US 6955676 B2
An electrosurgical tool includes a cutting loop, which can be an RF cutting loop, which is secured to a shaft which rotates about an axis which is perpendicular to the longitudinal axis of the tool.
1. A surgical tool comprising:
a handle having a proximal end and a distal end;
a probe shaft extending from the distal end of the handle and having a longitudinal axis;
a supporting yoke on the distal end of the probe shaft;
a cutting wire secured to the supporting yoke in a plane that rotates at an angle with respect to the longitudinal axis of the probe shaft; and
an electrical conductor which is in electrical communication with said cutting wire, which extends through said handle and probe shaft and which is configured to be electrically connected to an electrical power source.
2. A medical device for removal of a lesion from tissue comprising:
a. a probe housing, that probe housing having a longitudinal axis;
b. a rotatable cutter mounted at the distal end of the probe housing, wherein the rotatable cutter is mounted for rotation about an axis substantially perpendicular to the longitudinal axis of the probe housing, and wherein the cutter comprising at least one electrode; and
c. a drive for rotationally driving the cutter at least partially around a tissue specimen containing the lesion.
3. The device of
4. The device of
5. The device of
This application is a continuation of U.S. application Ser. No. 09/877,637, filed on Jun. 8, 2001, now U.S. Pat. No. 6,575,970, which is a continuation of U.S. application Ser. No. 09/337,666, filed Jun. 22, 1999, now U.S. Pat. No. 6,267,759, both of which are incorporated herein by reference.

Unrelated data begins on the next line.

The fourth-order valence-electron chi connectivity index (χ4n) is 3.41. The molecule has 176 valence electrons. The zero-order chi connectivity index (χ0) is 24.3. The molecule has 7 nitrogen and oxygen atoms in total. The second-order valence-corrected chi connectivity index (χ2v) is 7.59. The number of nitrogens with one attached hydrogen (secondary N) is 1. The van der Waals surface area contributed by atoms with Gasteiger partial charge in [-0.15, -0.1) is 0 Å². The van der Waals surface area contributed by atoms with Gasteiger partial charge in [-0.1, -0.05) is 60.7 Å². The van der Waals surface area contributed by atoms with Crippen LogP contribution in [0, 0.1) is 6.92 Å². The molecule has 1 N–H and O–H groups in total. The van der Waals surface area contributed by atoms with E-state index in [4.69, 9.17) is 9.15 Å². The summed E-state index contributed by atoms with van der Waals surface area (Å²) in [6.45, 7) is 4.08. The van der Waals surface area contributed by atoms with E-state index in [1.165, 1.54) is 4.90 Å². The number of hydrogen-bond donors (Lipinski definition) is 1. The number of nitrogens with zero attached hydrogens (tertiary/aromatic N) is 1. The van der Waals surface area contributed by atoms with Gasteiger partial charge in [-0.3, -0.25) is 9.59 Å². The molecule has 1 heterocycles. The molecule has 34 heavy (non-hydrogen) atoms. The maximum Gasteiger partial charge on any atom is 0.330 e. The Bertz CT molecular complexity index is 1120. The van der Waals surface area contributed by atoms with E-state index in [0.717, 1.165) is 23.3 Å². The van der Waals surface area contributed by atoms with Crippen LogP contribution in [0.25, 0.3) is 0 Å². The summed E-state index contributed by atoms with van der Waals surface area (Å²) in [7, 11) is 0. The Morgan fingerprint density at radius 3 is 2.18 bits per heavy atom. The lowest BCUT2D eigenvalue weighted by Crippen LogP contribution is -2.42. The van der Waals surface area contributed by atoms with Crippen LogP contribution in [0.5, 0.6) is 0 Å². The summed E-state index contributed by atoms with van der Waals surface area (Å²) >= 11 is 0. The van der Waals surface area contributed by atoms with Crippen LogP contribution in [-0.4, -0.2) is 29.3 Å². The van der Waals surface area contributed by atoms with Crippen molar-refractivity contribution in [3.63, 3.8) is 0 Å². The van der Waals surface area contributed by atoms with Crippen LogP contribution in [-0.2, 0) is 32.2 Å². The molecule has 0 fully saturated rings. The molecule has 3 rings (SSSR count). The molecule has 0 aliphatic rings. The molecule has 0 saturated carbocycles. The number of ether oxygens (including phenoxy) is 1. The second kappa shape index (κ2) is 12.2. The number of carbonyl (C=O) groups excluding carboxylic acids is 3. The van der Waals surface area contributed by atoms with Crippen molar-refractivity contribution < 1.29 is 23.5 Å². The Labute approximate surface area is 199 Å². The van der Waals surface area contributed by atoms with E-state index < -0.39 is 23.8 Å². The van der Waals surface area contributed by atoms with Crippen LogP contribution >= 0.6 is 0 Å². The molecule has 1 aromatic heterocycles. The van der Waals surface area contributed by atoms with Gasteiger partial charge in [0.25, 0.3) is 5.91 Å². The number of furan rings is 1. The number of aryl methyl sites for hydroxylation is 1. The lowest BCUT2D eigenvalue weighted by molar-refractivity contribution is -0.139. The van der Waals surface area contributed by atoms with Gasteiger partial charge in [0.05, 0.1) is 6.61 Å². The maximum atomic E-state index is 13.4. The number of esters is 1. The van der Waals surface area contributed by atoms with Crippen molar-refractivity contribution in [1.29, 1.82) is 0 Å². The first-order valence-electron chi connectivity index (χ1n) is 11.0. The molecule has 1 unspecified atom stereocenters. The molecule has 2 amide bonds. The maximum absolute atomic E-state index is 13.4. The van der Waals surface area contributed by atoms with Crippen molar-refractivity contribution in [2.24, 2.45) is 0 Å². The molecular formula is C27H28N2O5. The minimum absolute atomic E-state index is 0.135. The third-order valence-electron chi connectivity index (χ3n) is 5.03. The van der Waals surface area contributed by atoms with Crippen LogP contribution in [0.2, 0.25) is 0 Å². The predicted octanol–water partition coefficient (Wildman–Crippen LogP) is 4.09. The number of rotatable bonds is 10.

1. Field of the Invention
The present invention relates to handholdable surgical devices, and more particularly to shaped scalpels.
2. Brief Description of the Related Art
Surgical lesion removal has in the past been attempted using a variety of surgical tools and techniques, some of which are specially adapted for a particular procedure. For example, large lesion removal from, e.g., the human breast, is typically attempted through an open incision using an ordinary surgical knife or scalpel. While the use of scalpels is widely accepted, they are not designed to minimize the invasiveness of the procedure. During the procedure, it is usually necessary to form an incision which is much larger than the legion which is targeted for removal, so that the surgeon can work around, under, and over the legion to remove both the entire legion and a margin of tissue surrounding the lesion. The removal of a margin of tissue around the lesion is typically indicated, to be more certain that all of the lesion has been removed by the surgical procedure.
While the practice of removing tissue adjacent to a tissue mass of interest, e.g., a malignant or benign lesion, is followed in many lumpectomy procedures, the tools provided for a surgeon to remove the tissue are not well suited for performing the procedure. Straight and sculpted blade scalpels do not assist the surgeon in making the smallest cut necessary, and often require the surgeon to essentially dig out the tissue mass. The damage to the remaining tissues can be significant, resulting in considerable postoperative pain, excessive bleeding, long recovery times, the potential for infection, the potential for depression of the tissues at the surgical site (poor cosmesis) due to the removal of excessive tissue, and surface tissue scarring which is much larger than necessary.